Subject: Re: Successful FSBs
From: "Stephen J. Turnbull" <>
Date: Sat, 21 Sep 2002 01:02:59 +0900

>>>>> "Adam" == Adam Turoff <> writes:

    Adam> On Fri, Sep 20, 2002 at 07:19:01PM +0900, Stephen
    Adam> J. Turnbull wrote:

    >> The supportive reply is "hmm ... you've got something there: it
    >> may be a small piece of software (# KLOC) but if it integrates
    >> well into the client's operations, it's as big as the client is
    >> (# workstations)".

    Adam> I don't understand your supportive reply.

From the VC's point of view, if you have (say) a content management
package, even if it's only a small part of the full solution, you
still have a fair amount of growth prospect by selling more "seats".
The small scope means that support effort can be managable even as you
grow.  As the clients grow (and need more seats), the FSB grows, too.
This doesn't necessarily require a lot more development effort.

On the other hand, the VC can supply some help with management.  A
good VC can help place your software at a big company by making the
claim that you can manage growth (and thus serve the client's future
needs) more credible.

However, this does mean that a small, development-oriented company is
going to have to go through a "phase change" as it grows, tilting from
development to service.  Once it does it can also broaden its product
line to bigger items that require more resources to put in place.

    Adam> If one of those open source packages isn't quite working
    Adam> right, there's a clear path to getting support, paying for

Is that "no clear path"?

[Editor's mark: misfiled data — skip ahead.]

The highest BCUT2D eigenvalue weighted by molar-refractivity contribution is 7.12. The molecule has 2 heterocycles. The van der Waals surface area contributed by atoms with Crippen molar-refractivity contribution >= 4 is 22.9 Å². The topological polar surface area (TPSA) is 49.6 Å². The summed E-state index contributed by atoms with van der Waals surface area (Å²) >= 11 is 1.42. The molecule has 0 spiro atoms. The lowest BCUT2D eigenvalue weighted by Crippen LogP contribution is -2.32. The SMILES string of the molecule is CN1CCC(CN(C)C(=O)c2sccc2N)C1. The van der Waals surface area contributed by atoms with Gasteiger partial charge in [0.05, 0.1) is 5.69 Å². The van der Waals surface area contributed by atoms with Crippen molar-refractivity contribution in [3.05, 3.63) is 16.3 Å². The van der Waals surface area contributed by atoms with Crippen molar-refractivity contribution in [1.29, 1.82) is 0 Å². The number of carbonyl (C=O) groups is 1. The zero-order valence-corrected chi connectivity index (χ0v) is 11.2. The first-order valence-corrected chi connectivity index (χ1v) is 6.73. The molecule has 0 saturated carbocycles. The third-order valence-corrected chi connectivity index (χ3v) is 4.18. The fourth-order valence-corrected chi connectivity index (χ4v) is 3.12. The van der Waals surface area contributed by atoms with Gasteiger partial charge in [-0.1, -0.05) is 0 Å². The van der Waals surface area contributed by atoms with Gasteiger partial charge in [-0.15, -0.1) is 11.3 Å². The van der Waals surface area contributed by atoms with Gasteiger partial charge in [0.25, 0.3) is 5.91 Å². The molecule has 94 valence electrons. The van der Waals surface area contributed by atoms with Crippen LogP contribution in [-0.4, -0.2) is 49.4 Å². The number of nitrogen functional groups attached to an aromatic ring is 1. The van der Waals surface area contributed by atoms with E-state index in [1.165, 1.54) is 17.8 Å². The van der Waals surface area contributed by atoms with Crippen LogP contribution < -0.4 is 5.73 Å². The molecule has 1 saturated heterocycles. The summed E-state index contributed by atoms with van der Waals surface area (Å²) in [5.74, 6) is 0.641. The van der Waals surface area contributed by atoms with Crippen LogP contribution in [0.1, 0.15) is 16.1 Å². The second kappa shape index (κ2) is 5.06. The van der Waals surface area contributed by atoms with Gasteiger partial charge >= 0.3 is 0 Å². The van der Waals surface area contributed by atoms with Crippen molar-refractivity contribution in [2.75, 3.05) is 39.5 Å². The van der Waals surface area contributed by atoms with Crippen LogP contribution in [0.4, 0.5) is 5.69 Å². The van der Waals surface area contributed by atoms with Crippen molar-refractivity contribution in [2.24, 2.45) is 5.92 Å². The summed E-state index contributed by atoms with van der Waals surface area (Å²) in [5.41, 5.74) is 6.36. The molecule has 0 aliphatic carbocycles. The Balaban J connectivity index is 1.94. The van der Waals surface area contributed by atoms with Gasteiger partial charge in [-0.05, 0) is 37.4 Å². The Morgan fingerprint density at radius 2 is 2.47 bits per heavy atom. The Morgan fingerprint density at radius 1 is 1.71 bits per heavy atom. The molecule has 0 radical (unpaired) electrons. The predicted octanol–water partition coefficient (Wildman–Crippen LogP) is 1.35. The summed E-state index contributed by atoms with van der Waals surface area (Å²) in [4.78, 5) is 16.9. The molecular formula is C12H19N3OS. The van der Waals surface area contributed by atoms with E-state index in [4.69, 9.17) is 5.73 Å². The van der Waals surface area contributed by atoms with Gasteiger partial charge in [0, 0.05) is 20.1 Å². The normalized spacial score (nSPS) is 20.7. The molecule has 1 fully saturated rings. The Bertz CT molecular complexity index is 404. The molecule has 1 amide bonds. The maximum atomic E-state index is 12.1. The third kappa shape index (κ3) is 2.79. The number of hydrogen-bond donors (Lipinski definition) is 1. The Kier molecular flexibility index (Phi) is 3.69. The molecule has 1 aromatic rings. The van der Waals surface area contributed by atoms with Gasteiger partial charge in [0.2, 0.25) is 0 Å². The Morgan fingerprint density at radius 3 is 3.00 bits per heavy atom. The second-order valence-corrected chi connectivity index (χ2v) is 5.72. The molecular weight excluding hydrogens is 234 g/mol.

Adam> features or training (absent an O'Reilly title or a healthy
    Adam> training industry for that product).

    Adam> Projects like CUPS, Ghostscript, Snort and RT seem to be
    Adam> doing a good job to be supporting their authors through
    Adam> lifestyle FSBs,

I don't know much about the others, but Ghostscript doesn't seem to be
a lifestyle business to me.  Sure, Peter believes in free software and
has done a lot to support it in many ways.  And he obviously enjoyed
and is proud of his work there.  But isn't everybody who manages their
own successful business?

OTOH, Aladdin has a licensing program which gets a reasonable return
from the customers who have sizable revenues to fund Artifex license
fees, while taking advantage of the "many eyes" with the AFPL and GNU
GPL versions.  It's arguable that most of the latter users would never
have paid a dime to Aladdin/Artifex anyway---but they submit lots of
bug reports, patches, and drivers.  Seems to me that Aladdin's
business model can easily be justified as "we bill the clients who
budget in units of $1000, not those who budget by $.01".

Institute of Policy and Planning Sciences
University of Tsukuba                    Tennodai 1-1-1 Tsukuba 305-8573 JAPAN
 My nostalgia for Icon makes me forget about any of the bad things.  I don't
have much nostalgia for Perl, so its faults I remember.  Scott Gilbert